Sea kayaking Alaska's Kodiak Island
Outfitter: Orcas Unlimited
Price: from $840 per person
In a state known for its spectacular sea kayaking, the 177-mile-long Kodiak Island Archipelago boasts some of Alaska's best paddling. Because getting to Kodiak requires an extra flight from Anchorage, the island receives fewer visitors than other areas of Alaska—but those who do come say this remoteness makes the experience even better.
"When you look at Kodiak on a map, you see nothing but coastline," says Andy Schroeder, guide and owner of the local kayaking outfit Orcas Unlimited. "There are hundreds of miles of protected fjords with fantastic views up into the mountains and you can see dozens of species of marine birds and mammals in the coastal zone."
Rather than just offering traditional kayak-and-camp trips, Schroeder's company has two- and three-night Kodiak sea-kayaking tours that include transportation, accommodations, and meals onboard the "Mothership," a former fishing vessel transformed into a floating lodge and kayak dock. "The mothership element provides the most versatility, keeps me in touch with wildlife and their daily movements across a bigger area, and allows us to seek the best water conditions for paddling," says Schroeder.
When you only have a few days, being able to get to the best spots for wildlife viewing quickly is a huge advantage. "We were thrilled to motor into a cove hosting an old fish processing plant and find grizzlies feeding in the stream running alongside," says Judy Levin, who visited Kodiak this August specifically to see grizzlies, after making many numerous bear-less trips to other parts of Alaska.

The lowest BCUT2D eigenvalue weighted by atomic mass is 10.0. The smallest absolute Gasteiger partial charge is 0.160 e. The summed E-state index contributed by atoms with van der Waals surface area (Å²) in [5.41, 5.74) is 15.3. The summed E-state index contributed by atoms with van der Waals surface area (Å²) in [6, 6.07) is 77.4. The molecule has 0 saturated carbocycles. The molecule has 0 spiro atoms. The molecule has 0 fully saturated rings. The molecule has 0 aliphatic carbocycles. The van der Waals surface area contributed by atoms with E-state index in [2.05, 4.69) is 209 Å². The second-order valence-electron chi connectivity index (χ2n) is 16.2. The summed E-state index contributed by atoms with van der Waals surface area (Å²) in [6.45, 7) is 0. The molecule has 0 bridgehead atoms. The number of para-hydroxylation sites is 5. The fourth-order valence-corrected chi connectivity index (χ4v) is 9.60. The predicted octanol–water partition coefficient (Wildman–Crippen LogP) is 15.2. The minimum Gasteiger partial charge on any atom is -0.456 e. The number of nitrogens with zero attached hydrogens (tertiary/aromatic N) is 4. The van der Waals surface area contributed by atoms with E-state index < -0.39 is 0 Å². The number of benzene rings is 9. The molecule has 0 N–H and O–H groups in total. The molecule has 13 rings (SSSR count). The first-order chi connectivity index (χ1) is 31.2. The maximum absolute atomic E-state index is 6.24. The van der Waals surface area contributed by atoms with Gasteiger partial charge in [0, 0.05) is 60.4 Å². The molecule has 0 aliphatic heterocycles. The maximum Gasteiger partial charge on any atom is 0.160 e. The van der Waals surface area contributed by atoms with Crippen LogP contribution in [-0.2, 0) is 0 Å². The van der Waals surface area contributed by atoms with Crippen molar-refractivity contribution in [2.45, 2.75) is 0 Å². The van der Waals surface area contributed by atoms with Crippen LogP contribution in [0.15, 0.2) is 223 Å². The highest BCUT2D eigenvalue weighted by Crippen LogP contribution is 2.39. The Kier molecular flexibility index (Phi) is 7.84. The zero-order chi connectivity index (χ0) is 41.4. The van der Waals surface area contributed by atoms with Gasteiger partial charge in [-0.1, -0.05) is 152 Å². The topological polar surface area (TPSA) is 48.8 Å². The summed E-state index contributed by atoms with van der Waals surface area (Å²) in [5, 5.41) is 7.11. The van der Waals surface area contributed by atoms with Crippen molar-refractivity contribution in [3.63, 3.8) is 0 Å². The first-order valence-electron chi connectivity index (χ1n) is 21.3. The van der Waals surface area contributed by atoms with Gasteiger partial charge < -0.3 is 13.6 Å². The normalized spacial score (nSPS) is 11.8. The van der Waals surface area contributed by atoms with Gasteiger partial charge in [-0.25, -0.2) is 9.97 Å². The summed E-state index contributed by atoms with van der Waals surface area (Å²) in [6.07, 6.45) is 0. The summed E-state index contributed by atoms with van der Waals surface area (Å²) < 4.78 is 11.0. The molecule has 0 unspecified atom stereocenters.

Up close encounters with marine mammals such as whales, dolphins, sea otters, are common. "We cruised with 50-plus orcas for over an hour," says Fred McElroy, who also went on an August trip. "We watched a humorous scene of a large sea otter pup (almost as large as the adult female) clinging to its mom like a sinking ship as we left Afognak Bay, and at the end of our trip as we returned to St. Paul Harbor, we witnessed humpback whales exhibit a full range of behaviors including breaches and slaps."
Orcas Unlimited runs mothership kayaking tours from late May through early September. Rates for three-day tours start at $840 per person (based on groups of five or more paddlers) and include accommodations onboard the mothership (or in remote cabins for larger groups), transportation in the mothership, meals, kayaking equipment, and guiding. Two-day trips are also available as well as two- to five-day trips without mothership support.
Airfare is extra. Round-trip summer flights from Seattle to Kodiak start at $865, including taxes, on Alaska Airlines.
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